This is a good question because it's often asked. But there are differences which apply to LEDs and UV lights in particular. And this is important to note for UV users.
In summary, watts is not a meaningful measure for the intensity of LEDs (you can read below as to why). Lumens and LUX are not measures we use in the UV LED industry because these only apply to visible light LEDs. Instead in the UV industry we use radiant intensity and irradiance to measure how intense and how powerful a UV light source is. The below is a more detailed explanation for those interested. Otherwise jump to the end of this FAQ to read off the specifications.
"Watts" as a measure of brightness for LEDs is not a meaningful measure of brightness in the LED industry because wattage is talking about the energy it takes to produce a certain amount of light. This worked well with filament and incandescent lamps where the higher the wattage the brighter the light. The trouble is that the lighting industry has advanced such that wattage values are not directly translated into brightness - it's possible to have a lower wattage LED and yet it is a brighter light relative to another light source or LED with a higher wattage. Moreover, depending on the electronics and the efficiency of the LEDs, the energy (watts) supplied is NOT directly translated into light at 100% efficiency. Much if not most of that energy (wattage) is lost through heat whereby very little is actually translated into light. You could have a very high wattage LED, but most of that energy will not be directly translated into the useable light that you're after. So the LED industry has moved away from using wattage as a standard for brightness. So wattage doesn't really speak to how bright an LED light is.
So the LED industry mainly use terms such as Lumens, LUX, and Candela. Lumens is the measure of how intense the resultant or actual emitted light is and is measured in lumens. The higher the lumens the more intense the light emitted. LUX or luminous flux is the measure of light falling within a given unit of area. This is a measure of the density of the light emitted and how it's dispersed or spread. For instance you can have a very high Lumens rating but a low LUX rating depending on how the beam is emitted. It's the difference between a 500 watt light bulb and a small 50 lumen flashlight. Which one is brighter? The 500w light bulb because it can light an entire room. Which one is more powerful over a given area? The 50lm flashlight because it channels it's light into a particular viewing area. See the relevance of terminology here to give a more meaningful understanding? (We won't go into candela, steradians, and the solid angle measure, nor the inverse square law of light, as it's a bit of an overkill for this).
Now here comes the twist with ultraviolet light (or radiation to be more exact). Note: Don't freak out with that word radiation, because it is just describing the energy along the electromagnetic spectrum where visible light is also a type of radiation along with radio waves.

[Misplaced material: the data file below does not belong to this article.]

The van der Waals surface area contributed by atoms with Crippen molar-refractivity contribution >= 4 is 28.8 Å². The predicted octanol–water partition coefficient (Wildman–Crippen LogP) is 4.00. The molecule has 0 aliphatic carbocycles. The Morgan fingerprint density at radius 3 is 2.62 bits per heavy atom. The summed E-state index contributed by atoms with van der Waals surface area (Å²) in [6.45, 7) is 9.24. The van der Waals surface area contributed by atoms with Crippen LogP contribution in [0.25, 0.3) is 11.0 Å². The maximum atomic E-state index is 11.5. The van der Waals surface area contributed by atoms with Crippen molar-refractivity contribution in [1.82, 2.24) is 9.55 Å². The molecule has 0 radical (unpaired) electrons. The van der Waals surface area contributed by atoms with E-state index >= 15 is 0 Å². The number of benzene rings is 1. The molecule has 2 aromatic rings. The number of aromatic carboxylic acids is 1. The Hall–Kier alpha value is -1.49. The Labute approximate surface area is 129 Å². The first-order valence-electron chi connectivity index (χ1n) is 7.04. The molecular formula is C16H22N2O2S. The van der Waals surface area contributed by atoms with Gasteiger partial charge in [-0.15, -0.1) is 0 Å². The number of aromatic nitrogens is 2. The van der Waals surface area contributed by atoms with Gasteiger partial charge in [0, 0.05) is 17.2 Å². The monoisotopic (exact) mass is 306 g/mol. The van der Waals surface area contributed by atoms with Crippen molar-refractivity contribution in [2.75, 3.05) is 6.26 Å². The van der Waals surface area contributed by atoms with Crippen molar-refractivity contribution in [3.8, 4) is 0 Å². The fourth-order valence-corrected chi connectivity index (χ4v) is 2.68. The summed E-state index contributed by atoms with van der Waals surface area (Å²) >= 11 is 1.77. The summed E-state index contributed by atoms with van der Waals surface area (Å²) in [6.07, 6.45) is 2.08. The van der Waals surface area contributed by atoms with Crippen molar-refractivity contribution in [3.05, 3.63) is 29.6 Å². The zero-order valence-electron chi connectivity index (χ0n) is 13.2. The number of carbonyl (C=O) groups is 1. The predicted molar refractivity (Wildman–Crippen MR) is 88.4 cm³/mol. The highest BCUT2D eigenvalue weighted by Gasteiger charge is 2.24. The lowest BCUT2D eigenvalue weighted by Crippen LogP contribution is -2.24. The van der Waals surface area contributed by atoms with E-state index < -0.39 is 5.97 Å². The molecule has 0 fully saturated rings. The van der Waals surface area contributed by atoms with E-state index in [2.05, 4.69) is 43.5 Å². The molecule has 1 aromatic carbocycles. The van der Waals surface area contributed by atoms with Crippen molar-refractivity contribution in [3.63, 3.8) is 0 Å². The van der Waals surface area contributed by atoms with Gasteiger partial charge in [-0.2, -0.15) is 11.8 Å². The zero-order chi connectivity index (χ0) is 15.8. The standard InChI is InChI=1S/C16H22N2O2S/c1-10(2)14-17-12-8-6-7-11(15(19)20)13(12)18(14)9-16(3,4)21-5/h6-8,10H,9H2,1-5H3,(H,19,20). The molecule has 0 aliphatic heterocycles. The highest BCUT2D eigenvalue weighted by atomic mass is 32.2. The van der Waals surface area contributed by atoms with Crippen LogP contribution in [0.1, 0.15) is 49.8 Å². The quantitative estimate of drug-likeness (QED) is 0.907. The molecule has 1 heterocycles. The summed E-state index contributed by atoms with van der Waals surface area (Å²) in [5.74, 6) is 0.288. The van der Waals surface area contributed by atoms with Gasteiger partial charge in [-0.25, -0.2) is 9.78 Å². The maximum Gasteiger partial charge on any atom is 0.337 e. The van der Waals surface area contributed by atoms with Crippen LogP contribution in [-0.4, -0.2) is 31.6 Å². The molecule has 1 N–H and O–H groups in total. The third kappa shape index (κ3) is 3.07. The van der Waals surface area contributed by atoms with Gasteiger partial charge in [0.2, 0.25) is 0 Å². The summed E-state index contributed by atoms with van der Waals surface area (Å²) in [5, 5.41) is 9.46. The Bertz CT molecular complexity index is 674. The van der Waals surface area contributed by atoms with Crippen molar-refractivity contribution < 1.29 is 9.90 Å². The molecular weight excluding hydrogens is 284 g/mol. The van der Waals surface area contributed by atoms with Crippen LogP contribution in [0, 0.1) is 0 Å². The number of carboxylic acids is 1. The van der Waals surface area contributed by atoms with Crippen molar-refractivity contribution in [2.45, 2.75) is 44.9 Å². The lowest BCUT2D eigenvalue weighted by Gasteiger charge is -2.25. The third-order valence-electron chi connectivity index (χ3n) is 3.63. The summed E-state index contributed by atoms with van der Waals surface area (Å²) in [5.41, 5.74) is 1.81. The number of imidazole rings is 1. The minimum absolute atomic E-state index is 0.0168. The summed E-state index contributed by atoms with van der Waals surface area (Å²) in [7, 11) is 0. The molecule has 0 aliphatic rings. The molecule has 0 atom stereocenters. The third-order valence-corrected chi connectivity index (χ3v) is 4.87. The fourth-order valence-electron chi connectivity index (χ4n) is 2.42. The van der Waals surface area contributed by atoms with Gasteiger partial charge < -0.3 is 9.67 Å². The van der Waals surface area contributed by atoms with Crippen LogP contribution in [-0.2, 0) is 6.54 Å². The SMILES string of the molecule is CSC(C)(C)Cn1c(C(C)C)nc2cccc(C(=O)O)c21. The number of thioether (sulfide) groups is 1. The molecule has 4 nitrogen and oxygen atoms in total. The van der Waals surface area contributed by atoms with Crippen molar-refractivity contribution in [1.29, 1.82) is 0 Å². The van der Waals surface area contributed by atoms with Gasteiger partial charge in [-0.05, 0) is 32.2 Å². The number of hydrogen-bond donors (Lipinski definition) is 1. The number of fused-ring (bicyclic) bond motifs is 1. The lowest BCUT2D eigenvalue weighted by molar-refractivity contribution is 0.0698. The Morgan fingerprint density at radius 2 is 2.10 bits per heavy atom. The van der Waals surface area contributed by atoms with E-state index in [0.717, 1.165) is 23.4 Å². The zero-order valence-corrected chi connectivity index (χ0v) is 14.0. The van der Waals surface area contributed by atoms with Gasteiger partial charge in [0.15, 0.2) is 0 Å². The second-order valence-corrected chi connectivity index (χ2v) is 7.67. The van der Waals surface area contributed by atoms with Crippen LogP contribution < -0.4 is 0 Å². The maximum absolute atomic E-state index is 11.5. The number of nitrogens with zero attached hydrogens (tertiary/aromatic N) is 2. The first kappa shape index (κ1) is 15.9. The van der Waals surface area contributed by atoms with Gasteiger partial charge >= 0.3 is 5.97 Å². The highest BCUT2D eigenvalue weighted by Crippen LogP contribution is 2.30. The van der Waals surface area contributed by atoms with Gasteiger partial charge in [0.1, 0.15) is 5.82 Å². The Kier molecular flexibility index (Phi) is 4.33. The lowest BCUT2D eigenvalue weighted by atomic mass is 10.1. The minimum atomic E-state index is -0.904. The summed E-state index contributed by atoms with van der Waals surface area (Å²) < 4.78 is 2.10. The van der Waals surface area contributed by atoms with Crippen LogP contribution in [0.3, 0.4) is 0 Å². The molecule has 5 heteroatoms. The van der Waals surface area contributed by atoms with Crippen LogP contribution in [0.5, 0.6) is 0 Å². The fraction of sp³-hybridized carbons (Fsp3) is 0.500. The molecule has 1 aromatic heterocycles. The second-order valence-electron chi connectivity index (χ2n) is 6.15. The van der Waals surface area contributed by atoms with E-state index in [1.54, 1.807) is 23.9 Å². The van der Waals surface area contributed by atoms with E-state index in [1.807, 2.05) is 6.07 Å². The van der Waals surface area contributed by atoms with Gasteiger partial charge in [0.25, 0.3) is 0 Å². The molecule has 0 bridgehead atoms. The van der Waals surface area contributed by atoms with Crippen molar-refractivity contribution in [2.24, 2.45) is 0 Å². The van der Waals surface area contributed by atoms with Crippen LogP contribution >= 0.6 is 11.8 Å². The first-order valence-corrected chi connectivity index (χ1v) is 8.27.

Lumens and LUX measurements only pertain to visible light. So this suits the regular flashlight industry and their users can happily converse with one another all day long. But UV is light which does not fall into the visible spectrum. So the UV industry to describe the attributes of their light sources cannot use terms such as lumens or LUX. This is only used as a measure of the light observed.
In the UV industry we use radiant intensity and irradiance to measure the same thing (Lumens and LUX respectively).
Radiant intensity is the measure of ultraviolet radiation actually emitted or output. Which is what you want or should know. It's the useable UV light you're going to use - remember wattage in a UV light is NOT meaningful as it attempts to describe the watts going in to power an LED semi-conductor. But that energy is mostly lost to heat, internal resistance, etc. And this can vary widely with systems being 80% efficient to 20% efficient. The input watts will mask this rather badly.
What's important to look out for is the energy that comes out of the business end - the actual radiation emitted. That's what actually and really counts. So radiant intensity of a UV flashlight is the actual UV energy emitted and is measured in watts or more typically milli and micro watts. This tells you the true intensity of UV being emitted.
Irradiance is like LUX but for ultraviolet light. Irradiance is the amount of ultraviolet falling on a given unit area and is measured in watts per square meter, or more typically milli or micro watts per square centimeter.
So, in a nutshell lumens and watts are not used by the UV industry to measure performance of UV LEDs. Instead radiant intensity and irradiance are.
Technical information we know, but we thought it deserves an explanation.
Now you can make sense of the following.
Here are the specs for the V3 365nm:
UV wavelength: 365nm
UV Radiant Intensity: 1350mw
UV Irradiance: 5400uW/cm2 from approx. 24 inch distance